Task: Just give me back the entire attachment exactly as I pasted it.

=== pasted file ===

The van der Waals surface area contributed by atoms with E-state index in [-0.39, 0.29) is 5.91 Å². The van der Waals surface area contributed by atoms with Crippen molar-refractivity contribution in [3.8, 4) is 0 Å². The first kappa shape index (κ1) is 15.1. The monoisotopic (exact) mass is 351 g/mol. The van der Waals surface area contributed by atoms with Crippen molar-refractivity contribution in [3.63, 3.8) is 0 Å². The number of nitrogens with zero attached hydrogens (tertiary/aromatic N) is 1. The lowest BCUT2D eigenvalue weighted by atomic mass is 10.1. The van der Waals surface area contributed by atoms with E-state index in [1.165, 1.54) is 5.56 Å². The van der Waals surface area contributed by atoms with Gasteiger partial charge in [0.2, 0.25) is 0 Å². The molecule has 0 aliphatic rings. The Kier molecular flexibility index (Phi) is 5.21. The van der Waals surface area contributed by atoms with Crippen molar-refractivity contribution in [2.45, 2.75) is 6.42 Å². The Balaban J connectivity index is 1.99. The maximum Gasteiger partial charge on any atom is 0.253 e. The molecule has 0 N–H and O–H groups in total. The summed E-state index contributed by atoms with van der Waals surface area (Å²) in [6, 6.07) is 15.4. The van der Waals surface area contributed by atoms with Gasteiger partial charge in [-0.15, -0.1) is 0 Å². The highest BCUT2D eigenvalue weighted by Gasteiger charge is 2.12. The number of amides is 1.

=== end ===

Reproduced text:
The van der Waals surface area contributed by atoms with E-state index in [-0.39, 0.29) is 5.91 Å². The van der Waals surface area contributed by atoms with Crippen molar-refractivity contribution in [3.8, 4) is 0 Å². The first kappa shape index (κ1) is 15.1. The monoisotopic (exact) mass is 351 g/mol. The van der Waals surface area contributed by atoms with Crippen molar-refractivity contribution in [3.63, 3.8) is 0 Å². The number of nitrogens with zero attached hydrogens (tertiary/aromatic N) is 1. The lowest BCUT2D eigenvalue weighted by atomic mass is 10.1. The van der Waals surface area contributed by atoms with E-state index in [1.165, 1.54) is 5.56 Å². The van der Waals surface area contributed by atoms with Gasteiger partial charge in [0.2, 0.25) is 0 Å². The molecule has 0 aliphatic rings. The Kier molecular flexibility index (Phi) is 5.21. The van der Waals surface area contributed by atoms with Crippen molar-refractivity contribution in [2.45, 2.75) is 6.42 Å². The Balaban J connectivity index is 1.99. The maximum Gasteiger partial charge on any atom is 0.253 e. The molecule has 0 N–H and O–H groups in total. The summed E-state index contributed by atoms with van der Waals surface area (Å²) in [6, 6.07) is 15.4. The van der Waals surface area contributed by atoms with Gasteiger partial charge in [-0.15, -0.1) is 0 Å². The highest BCUT2D eigenvalue weighted by Gasteiger charge is 2.12. The number of amides is 1.